Frail: weak, infirm, feeble, fragile Sturdy: durable, secure, tough
Recently I discovered the Edmonton Frail Scale in multiple versions of specificity. In its most basic form it cited five areas that could roughly determine degree of frailty. They included walking speed, grip strength, weight loss in past year, fatigue (trouble in getting going) and calorie burning activity level. On four of the five criteria, I’m a really frail individual. The only one that didn’t fit was weight loss (mine has been much slower).So there’s hard evidence that I’m indeed frail. Yet somehow I don’t have a sense of frailness.
But, when I looked at my situation more closely and honestly I realized that the reason I could still feel quite sturdy was that throughout the decades of my aging, day by day and step by step, I had gradually altered and simplified my environment, my daily living activities and my self- expectations to fit with my capacities. I now live on one floor of my home, don’t drive, rarely go outside. My meals, though nutritious, limit both preparation and cleanup activities. Family members or a couple of friends do my grocery shopping and help out with home management /repair needs and incidental little things I can’t do. A friend puts the laundry through its cycles while we’re visiting. I wear clothing that’s become too big for me, is stretchy and that I’m able to get in and out of without too much difficulty. My exercise consists of activities involved in the upkeep and maintenance of myself, my cat and my environment in ways that suit my expectations. I plan for longer recuperative times between activities that have pushed my limits (even visits from others and zoom ones). E-books from the local library keep me interested and happy. The one area that hasn’t changed is my blog writing. I spend hours each day pondering ideas and writing/reworking blog pieces. It’s cognitively and emotionally invigorating.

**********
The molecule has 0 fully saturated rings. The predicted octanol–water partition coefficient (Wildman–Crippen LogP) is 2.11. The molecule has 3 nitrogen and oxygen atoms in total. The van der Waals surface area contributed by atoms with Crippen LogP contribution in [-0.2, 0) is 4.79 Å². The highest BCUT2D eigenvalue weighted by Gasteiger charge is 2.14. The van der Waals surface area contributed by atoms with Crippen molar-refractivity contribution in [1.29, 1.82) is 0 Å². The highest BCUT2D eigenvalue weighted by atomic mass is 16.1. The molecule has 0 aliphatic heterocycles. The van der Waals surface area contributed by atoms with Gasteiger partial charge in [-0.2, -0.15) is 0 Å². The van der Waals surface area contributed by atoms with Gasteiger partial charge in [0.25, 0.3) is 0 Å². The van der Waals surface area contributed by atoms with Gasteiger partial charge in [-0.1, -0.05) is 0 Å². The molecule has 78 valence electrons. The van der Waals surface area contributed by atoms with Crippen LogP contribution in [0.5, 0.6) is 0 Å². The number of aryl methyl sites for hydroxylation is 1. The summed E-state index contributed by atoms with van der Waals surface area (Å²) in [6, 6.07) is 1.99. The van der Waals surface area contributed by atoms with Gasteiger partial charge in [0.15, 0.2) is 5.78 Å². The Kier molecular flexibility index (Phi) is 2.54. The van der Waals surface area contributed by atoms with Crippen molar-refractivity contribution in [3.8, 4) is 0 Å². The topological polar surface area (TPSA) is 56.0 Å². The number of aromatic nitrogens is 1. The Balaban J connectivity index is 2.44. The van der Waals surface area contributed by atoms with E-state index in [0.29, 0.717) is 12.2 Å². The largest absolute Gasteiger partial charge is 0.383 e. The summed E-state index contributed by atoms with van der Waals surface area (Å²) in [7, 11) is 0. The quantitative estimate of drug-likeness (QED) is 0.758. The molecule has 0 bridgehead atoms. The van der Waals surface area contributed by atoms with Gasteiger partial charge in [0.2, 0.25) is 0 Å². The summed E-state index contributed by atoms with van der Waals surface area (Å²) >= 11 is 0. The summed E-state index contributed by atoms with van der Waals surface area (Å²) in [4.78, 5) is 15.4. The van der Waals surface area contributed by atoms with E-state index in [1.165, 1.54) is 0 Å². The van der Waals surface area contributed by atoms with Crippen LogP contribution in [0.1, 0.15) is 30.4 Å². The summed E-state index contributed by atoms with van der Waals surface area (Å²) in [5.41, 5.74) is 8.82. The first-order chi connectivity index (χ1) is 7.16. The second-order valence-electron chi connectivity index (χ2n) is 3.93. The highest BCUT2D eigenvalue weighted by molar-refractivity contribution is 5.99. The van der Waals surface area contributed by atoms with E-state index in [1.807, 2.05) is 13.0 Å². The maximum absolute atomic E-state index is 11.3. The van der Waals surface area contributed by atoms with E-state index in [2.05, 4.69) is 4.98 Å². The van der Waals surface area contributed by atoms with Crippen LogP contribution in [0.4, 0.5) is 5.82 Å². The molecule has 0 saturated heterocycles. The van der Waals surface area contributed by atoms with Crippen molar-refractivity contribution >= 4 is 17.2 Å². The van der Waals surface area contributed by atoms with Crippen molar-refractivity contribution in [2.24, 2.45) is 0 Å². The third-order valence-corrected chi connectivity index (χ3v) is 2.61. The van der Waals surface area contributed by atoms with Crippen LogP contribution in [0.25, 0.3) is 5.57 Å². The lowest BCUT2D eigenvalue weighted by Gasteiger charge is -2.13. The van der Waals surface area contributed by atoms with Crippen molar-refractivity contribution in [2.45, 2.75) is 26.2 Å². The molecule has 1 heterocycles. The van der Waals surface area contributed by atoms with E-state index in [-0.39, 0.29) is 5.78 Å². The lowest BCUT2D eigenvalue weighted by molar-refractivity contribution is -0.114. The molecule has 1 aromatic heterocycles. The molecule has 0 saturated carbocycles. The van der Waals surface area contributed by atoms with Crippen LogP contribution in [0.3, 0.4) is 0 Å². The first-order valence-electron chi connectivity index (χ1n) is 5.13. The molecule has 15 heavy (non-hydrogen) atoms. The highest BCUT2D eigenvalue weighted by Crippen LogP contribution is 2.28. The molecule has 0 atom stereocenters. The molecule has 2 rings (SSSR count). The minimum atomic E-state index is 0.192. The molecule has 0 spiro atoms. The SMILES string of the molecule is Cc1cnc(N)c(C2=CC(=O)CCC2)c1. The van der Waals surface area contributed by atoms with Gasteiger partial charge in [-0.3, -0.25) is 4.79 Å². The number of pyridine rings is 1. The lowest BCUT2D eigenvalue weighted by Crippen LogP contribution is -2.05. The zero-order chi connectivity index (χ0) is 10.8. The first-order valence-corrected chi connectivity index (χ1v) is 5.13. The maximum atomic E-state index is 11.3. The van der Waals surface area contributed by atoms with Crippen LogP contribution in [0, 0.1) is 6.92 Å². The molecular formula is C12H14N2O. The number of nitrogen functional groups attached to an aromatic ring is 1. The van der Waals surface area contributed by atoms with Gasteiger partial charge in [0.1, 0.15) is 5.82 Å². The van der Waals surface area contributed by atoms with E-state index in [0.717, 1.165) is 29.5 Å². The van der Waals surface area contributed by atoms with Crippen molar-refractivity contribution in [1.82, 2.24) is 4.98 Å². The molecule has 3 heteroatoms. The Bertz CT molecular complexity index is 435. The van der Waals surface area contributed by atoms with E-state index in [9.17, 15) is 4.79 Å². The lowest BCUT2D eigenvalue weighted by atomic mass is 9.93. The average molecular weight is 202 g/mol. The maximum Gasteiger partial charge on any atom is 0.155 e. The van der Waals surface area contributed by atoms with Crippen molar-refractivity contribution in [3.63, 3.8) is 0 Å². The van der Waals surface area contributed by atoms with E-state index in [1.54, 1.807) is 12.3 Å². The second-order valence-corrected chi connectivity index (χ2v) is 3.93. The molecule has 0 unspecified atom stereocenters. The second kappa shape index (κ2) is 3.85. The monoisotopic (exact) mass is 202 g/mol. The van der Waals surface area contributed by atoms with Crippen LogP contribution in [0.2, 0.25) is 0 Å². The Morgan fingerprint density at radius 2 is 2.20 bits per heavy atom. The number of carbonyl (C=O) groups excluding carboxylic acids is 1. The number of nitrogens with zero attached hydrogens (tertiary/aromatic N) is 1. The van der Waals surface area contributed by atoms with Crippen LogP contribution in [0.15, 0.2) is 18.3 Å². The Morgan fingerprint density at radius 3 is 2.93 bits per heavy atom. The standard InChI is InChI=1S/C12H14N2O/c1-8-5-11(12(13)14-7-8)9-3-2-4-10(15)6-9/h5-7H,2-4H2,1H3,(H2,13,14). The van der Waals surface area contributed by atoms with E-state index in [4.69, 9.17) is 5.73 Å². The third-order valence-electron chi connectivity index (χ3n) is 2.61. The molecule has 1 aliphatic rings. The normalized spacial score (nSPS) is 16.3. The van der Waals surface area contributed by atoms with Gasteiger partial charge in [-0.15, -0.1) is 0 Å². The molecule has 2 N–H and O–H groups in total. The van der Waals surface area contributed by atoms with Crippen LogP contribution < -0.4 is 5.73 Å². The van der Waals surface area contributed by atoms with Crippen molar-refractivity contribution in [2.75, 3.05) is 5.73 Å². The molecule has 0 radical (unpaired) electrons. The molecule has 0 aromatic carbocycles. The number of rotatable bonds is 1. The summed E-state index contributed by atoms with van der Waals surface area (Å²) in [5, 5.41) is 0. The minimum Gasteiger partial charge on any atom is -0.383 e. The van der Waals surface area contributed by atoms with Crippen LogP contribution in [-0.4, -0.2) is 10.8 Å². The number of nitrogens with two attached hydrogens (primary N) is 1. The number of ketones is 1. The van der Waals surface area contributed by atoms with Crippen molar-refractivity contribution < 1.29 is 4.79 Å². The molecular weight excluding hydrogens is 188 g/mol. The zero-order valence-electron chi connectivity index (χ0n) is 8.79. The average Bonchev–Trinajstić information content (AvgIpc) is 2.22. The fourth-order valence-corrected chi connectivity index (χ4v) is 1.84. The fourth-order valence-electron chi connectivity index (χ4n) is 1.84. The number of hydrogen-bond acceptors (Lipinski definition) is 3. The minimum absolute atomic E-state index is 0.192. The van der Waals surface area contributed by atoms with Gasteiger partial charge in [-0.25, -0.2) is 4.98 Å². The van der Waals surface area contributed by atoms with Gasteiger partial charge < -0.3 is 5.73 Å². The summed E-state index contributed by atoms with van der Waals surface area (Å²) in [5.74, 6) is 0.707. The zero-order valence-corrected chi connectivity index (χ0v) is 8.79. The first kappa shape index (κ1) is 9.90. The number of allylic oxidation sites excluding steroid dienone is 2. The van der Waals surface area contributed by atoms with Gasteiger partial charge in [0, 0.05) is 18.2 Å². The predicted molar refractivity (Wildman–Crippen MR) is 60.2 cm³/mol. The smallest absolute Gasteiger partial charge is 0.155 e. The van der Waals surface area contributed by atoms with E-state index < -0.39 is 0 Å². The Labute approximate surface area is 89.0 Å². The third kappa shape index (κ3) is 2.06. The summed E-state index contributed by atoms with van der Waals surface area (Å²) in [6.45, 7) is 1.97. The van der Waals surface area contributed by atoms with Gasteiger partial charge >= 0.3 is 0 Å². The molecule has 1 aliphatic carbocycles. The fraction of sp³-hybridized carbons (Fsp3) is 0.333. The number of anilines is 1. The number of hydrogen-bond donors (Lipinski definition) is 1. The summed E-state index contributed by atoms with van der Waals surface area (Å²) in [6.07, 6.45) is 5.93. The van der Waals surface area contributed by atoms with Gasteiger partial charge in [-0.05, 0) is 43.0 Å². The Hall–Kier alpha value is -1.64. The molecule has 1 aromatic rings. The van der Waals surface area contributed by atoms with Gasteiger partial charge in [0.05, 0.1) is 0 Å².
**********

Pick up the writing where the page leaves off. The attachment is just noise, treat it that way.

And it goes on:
My available ARCed capacities plus my resources are the current realities I have available to work with as I seek to achieve the requirements and desires in my daily living. They are my positives..
As a centenarian, my limitations are the conditions and circumstances I need to work around. I can sturdily dislike their reality. I can be impatient with them, tire of them. That is what it is. But my goals and my efforts are for making each day, each part of the day a worthwhile experience. Even finding a new way to retrieve the 10th thing I dropped that day can be a a time for explosive venting, but it’s also a positive creative experience. I know I’m frail. I acknowledge that. But I like the sense that in the midst of it all I’m still durable and sturdy, at least for now. Overall, I’m content with life and living.